Rotorua, where Māori culture thrives in an active geothermal landscape, is a cultural treasure bubbling with history, stories and outdoor adventures.
Since the early 19th century, tourists have flocked to Rotorua’s natural hot springs, bubbling mud pools, active geysers - spectacular thermal wonders on the ‘Pacific rim of fire’.
Māori culture and history infuse Rotorua life. The town of Rotorua, on the shores of Lake Rotorua, is home to the Te Arawa iwi - one of New Zealand’s larger Māori tribes. A third of Rotorua's population is Māori.
Rotorua translates as 'second lake' – one of 18 sparkling lakes, surrounded by magnificent native and exotic forests. This other-worldly volcanic landscape provides a dynamic backdrop to many adventure activities - mountain biking, trout fishing, bathing in natural hot pools, white water rafting, and air adventures.
Use the maps below to create your world in Minecraft. Capture all the lakes, mountains, streams, and landmarks using the satellite view.
Rotorua is one of the world's most spectacular Geothermal Wonderlands. Geothermal activity, from the Greek geo meaning earth and therme meaning heat, seethes from cracks in the streets, steams from backyard hot pools, bursts from geysers throughout the area, and bubbles from cauldron-like mud pools.
The phenomenal creativity of nature can be seen in all its glory right here in Rotorua. Multi-hued lichens, moss and salt structures blend harmoniously with lush native greens, crystal blue lakes and earth tones ranging from rust to ochre. Splendid examples of silicate and mineral formations rise from and mould into a landscape sculpted by the region's turbulent volcanic activity for thousands of years, and the resulting terraces, valleys and lakes are beyond beauty, they are nature's own art form.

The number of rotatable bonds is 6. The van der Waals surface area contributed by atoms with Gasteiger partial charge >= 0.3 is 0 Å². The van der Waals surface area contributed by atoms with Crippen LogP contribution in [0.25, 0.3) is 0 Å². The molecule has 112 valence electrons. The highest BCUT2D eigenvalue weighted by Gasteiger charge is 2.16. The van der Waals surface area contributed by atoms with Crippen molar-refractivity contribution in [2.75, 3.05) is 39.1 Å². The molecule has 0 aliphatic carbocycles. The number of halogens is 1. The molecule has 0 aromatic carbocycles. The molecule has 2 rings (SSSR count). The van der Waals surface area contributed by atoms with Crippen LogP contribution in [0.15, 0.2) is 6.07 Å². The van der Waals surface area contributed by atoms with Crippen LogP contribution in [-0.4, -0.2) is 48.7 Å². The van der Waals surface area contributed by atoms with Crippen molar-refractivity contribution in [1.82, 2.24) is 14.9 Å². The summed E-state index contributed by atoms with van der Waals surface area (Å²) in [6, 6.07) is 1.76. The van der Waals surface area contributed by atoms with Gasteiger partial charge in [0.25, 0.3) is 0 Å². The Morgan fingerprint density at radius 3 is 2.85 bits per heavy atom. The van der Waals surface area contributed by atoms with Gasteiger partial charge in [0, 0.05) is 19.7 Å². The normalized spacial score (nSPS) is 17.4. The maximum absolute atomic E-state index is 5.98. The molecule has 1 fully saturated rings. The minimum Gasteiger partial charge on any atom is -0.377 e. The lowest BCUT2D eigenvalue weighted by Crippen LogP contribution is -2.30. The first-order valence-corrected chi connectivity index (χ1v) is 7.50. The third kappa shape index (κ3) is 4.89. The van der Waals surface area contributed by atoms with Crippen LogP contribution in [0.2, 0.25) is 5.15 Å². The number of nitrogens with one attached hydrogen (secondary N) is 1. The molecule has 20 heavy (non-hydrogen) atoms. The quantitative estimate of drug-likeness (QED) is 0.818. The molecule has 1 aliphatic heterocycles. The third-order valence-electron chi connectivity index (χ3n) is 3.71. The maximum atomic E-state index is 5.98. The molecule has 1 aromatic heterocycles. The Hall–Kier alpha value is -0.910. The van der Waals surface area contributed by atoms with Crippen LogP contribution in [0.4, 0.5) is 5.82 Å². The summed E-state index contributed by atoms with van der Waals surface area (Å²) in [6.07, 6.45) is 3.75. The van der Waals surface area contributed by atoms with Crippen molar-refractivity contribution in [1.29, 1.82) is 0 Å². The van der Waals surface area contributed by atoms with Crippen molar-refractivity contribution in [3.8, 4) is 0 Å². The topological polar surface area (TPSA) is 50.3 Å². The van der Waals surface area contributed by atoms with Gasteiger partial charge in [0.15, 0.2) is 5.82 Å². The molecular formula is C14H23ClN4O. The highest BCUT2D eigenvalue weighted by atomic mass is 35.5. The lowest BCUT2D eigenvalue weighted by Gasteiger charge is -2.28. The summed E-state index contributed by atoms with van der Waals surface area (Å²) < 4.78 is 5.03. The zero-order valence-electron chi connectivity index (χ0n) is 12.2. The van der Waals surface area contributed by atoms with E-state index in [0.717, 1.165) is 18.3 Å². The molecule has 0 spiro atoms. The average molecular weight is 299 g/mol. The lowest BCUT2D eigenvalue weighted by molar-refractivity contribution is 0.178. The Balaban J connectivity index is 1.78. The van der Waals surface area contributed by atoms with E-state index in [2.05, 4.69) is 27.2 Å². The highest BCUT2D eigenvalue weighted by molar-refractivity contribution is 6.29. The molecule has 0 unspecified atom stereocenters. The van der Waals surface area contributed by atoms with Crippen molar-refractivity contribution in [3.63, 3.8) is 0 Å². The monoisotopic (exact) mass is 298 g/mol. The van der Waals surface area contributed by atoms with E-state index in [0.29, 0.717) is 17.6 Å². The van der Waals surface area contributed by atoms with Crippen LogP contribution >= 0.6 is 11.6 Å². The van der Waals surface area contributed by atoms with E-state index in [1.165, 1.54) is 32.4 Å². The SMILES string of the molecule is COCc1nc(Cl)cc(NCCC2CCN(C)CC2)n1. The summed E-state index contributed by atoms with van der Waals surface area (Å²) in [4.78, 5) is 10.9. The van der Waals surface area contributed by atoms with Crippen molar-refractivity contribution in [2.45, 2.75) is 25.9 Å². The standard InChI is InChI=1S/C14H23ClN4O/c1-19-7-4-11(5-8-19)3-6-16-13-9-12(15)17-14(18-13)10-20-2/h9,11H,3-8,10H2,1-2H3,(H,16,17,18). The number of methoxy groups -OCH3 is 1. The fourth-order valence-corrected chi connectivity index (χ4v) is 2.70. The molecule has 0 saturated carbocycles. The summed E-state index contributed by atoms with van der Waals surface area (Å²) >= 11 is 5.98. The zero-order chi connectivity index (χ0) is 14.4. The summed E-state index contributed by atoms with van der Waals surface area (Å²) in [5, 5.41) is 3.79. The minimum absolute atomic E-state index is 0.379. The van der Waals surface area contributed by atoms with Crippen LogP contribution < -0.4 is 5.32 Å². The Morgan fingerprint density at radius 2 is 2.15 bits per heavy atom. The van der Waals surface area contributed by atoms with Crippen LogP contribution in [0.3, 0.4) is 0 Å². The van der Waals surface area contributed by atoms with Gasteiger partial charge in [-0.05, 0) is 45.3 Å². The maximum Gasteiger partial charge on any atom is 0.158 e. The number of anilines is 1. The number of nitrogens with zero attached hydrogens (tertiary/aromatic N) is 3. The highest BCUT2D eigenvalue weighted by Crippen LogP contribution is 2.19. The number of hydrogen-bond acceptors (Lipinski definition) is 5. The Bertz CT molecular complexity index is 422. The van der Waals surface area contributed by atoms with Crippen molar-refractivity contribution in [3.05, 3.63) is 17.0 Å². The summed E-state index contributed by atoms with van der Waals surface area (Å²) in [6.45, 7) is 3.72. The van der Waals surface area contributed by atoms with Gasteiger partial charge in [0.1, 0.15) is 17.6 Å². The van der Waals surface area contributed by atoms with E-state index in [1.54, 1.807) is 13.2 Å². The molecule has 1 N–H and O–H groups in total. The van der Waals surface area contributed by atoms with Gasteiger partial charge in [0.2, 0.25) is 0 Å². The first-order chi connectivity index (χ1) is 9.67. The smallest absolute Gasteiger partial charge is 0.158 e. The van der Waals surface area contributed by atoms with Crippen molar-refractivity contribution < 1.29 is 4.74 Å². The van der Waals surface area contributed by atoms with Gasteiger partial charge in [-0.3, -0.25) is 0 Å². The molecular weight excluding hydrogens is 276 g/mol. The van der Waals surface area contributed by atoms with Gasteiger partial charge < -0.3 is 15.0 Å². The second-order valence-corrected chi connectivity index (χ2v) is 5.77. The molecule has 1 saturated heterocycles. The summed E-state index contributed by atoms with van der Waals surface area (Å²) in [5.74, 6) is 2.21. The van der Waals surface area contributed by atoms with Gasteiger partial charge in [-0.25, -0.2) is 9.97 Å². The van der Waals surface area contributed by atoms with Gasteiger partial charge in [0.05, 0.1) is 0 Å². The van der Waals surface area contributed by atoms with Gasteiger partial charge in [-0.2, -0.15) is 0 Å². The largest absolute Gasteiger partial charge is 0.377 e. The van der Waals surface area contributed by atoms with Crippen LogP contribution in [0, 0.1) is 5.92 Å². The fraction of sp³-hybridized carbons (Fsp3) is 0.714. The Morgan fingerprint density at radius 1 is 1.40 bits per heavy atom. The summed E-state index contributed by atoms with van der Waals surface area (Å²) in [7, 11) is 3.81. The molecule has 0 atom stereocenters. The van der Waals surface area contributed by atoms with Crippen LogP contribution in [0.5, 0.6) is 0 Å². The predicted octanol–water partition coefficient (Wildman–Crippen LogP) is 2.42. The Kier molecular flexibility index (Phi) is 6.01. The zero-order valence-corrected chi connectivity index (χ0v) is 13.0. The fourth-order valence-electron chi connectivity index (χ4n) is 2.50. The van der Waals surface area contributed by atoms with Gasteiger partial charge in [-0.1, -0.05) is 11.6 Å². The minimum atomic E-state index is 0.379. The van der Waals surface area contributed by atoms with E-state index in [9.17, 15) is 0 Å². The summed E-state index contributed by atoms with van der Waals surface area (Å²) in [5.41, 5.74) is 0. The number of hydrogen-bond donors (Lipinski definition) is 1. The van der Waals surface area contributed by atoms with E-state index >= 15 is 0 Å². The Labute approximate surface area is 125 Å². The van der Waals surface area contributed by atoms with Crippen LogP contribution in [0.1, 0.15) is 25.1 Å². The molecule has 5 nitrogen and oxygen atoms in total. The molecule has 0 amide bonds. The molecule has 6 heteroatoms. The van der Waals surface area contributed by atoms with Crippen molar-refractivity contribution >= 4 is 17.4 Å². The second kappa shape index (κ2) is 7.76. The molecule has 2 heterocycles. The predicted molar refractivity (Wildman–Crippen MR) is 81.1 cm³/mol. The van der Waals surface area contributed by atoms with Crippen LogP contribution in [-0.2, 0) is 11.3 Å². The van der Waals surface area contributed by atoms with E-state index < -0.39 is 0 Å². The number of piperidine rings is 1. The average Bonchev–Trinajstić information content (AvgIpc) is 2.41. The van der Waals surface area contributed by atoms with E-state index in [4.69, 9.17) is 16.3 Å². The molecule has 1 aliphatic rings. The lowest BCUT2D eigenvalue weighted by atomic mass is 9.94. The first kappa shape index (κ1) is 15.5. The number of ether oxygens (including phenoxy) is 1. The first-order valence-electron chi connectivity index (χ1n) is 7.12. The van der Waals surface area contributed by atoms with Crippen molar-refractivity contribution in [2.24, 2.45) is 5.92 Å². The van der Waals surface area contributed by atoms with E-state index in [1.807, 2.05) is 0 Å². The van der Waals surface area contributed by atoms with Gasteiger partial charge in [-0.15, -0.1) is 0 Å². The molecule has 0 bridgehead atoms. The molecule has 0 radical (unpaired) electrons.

Rotorua and its surrounding areas are charged with a primordial ambiance that challenges the auditory, visual and olfactory senses.
There are five main Geothermal Areas in which a variety of geysers, hot springs, boiling mud pools and hissing craters can be experienced up close.
Your job is to recreate these places in our Minecraft world. Research each place, and then build in the ROTORUA world.
Boasting the largest geyser in the country and approximately 500 hot springs, Whakarewarewa, the living village, is the most visited of Rotorua's Geothermal Areas and is a great place to experience the uniqueness of local Maori Culture.
Tikitere (Hell's Gate)Hell's Gate is Rotorua's most fierce Geothermal Area with boiling whirl pools, the largest hot waterfall in the Southern Hemisphere and many other truly amazing features.
20 minutes South of Rotorua, Waimangu Valley is a breathtaking tribute to the devastating eruption of Mount Tarawera over 100 years ago. The multi-coloured lakes and stunning landscape make this short trip a must.
Including some of the most colourful volcanic features such as the Champagne Pool, Wai-O-Tapu Thermal Wonderland is set among gorgeous native bush and is a short 20 minute drive from Rotorua.
Orakei Korako - The Hidden Valley
Scenes from the BBC’s Walking with Dinosaurs were filmed in the stunning Orakei Korako and it is not hard to imagine why. Accessible by boat, Orakei Korako, the Hidden Valley, is lauded by Lonely Planet as "possibly the best thermal area left in New Zealand and one of the finest in the world".
Google Earth is a great place to obtain geographical information
Connecting With Our Past
CULTURE, HISTORY AND TRADITION
Offering genuine warmth of welcome and manaakitanga (hospitality) is something that the Te Arawa Maori have been providing to visitors to the Rotorua region for well over 150 years.
Local Maori share their culture, history, music, art, language, and even their homes.
You will research local legends and recreate them geographical in the Rotorua World.